Connect with us


The Czech CZ 75: Past, Present And Future

The Czech CZ 75: Past, Present And Future

The author takes a closer look at the past, present and future of the CZ 75, the timeless Czech wonder nine.

If you show up at any pistol match today—whether it’s IDPA, USPSA, IPSC or Steel Challenge—I’d wager you’d find a CZ in many, many holsters. In fact, I’d hazard that the top shooters at your match, at least half of them, are running a CZ of some flavor. This includes my own holster—not that I’d shout from the rooftops that I’m a “top shooter.” 

The data backs this up, too. Participant survey data of USPSA Production division handguns at the 2020 Nationals shows that 45 percent of shooters were running some kind of CZ, and plenty of others were using pistols based on the CZ 75 like the EAA Tanfoglio Witness Stock 2. It’s easy to see why they’re so popular when you consider that the CZ Team alone took 9 medals at the 2022 IPSC Handgun World Shoot XIX.

A member of the CZ Shooting Team competing with one of CZ’s customized race guns. Photo credit:

So, this got me to thinking—how did this pistol rise to such prominence in competitive pistol shooting? Compared to action movie icons like the Beretta 92, the CZ 75 is relatively unknown, nor does it have the history or the zealous followers that John Moses Browning’s 1911 has. In fact, even my brother-in-law who is of Czech descent and in law enforcement had never heard of the CZ 75. This is a shame, as the pistol really deserves more respect and recognition.

To help remedy that, today we’ll be talking about the CZ 75’s origins, how it evolved into a world-class competition pistol and where it’s going.

Origins Of The CZ 75

Before we can begin any discussion on the present or future, we need to talk about the origins of “Česká Zbrojovka,” a name that roughly translates to “Czech armory” and is what CZ stands for. 

The CZ saga dates all the way back to 1935 when an armament factory was established in the former Czechoslovakia in Uhersky Brod (CZUB), as far as possible from the western borders of Nazi Germany. Located in the southeast of Moravia, this factory was primarily tasked with making aircraft machine guns, weapons that obviously saw plenty of use in the impending world wars. In 1949, after WWII, the joint-stock company Česká zbrojovka was nationalized and gradually became the main Czechoslovak manufacturer of small arms such as Sa vz. 23 submachine guns and vz. 58 rifles. By 1962, the company was producing the iconic vz. 61 Škorpion machine pistol, a gun that’s almost certainly seen more action in movies and video games throughout the years than it ever has in real life.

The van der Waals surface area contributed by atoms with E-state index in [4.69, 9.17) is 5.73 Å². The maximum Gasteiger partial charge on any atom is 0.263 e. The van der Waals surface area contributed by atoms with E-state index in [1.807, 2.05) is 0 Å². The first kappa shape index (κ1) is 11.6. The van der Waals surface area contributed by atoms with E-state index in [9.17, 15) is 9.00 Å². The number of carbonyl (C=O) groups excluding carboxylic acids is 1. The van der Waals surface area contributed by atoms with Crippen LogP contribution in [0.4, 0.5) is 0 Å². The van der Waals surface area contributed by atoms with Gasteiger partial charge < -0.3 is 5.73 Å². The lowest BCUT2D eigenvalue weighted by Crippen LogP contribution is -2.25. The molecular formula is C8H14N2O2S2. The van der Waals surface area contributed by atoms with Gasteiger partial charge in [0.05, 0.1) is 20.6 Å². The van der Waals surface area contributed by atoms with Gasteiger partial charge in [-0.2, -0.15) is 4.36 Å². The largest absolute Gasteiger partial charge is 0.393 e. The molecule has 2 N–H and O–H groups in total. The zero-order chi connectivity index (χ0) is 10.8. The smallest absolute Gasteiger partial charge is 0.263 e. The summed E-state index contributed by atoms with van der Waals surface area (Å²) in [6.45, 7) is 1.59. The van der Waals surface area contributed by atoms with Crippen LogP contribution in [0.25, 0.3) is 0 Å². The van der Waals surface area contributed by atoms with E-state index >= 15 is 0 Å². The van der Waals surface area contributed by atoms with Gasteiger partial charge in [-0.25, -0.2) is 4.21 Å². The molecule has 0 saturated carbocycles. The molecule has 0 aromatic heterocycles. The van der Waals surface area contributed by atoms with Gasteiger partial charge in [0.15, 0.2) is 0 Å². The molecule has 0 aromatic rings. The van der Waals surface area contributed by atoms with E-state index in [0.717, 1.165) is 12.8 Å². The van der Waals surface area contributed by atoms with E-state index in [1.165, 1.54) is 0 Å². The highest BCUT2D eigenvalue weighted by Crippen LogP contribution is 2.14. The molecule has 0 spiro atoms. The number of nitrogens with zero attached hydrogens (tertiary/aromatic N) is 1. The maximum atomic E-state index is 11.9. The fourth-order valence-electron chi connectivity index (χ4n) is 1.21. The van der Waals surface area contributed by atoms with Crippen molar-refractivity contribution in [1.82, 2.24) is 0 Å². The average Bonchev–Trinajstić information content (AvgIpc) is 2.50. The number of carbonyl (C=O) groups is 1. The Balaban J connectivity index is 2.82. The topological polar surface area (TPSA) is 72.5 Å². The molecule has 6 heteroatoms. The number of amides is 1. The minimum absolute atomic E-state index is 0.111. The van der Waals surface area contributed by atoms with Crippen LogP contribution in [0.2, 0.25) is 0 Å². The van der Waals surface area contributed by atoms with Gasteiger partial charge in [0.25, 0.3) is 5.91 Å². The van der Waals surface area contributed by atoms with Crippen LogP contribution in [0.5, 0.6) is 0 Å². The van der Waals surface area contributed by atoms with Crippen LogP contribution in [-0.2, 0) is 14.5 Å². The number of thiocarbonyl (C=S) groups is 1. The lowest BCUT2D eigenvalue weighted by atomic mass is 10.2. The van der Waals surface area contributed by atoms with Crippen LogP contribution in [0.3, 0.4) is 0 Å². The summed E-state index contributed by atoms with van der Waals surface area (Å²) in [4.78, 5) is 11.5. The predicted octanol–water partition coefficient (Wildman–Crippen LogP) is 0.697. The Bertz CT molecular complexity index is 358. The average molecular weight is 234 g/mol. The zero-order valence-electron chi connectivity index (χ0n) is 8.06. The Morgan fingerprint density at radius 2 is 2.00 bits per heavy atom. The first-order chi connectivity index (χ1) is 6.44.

Then, in the late 1960s, development of the CZ 75 began by brothers Josef and František Koucký, the two stars of post-war CZ small arms design. Legend has it that František Koucký was offered the job to develop a new 9mm handgun, but because he had recently officially retired from CZUB, this time he had carte blanche on the project. This gave him the freedom to both completely innovate with fresh ideas as well as borrow from whatever existing designs he wanted, and he took full advantage of both.

An original CZ 75.

Result? The Koucký brothers’ design was so innovative that it’s still relevant today almost 50 years later. Cleverly, the brothers only used their surname on the CZ 75 patents so they could both share the glory. This, also, may have contributed to the patent debacle, but we’ll discuss that more later. 

The CZ 75 Is Born

When the Koucký brothers began work on the CZ 75, Czechoslovakia’s service pistol cartridges were the same as those of other Warsaw Pact countries (namely, 9x18mm Makarov and 7.62x25mm Tokarev), the CZ 75 (being a 9x19mm pistol) was initially intended as an export-only firearm.

“The choice of a 9mm Parabellum was clear from the start,” Lynn Twiss, Marketing Director of CZ-Dan Wesson said. “At first, there was talk of it being a small pistol for self-defense. An exclusive distributor abroad then demanded a large-capacity magazine like the one that came with the FN HP 35, and finally, a request for an SA/DA trigger and firing mechanism. More detailed development was left to the designer. The explanation for its design was simple: it was to be a product for export to the West, where the concept of the Wonder Nines was taking hold.”

Despite being designed in the early 70s, the pistol did not reach the Czech civilian market until 1985 and was only officially adopted by its home country’s armed forces in 1989.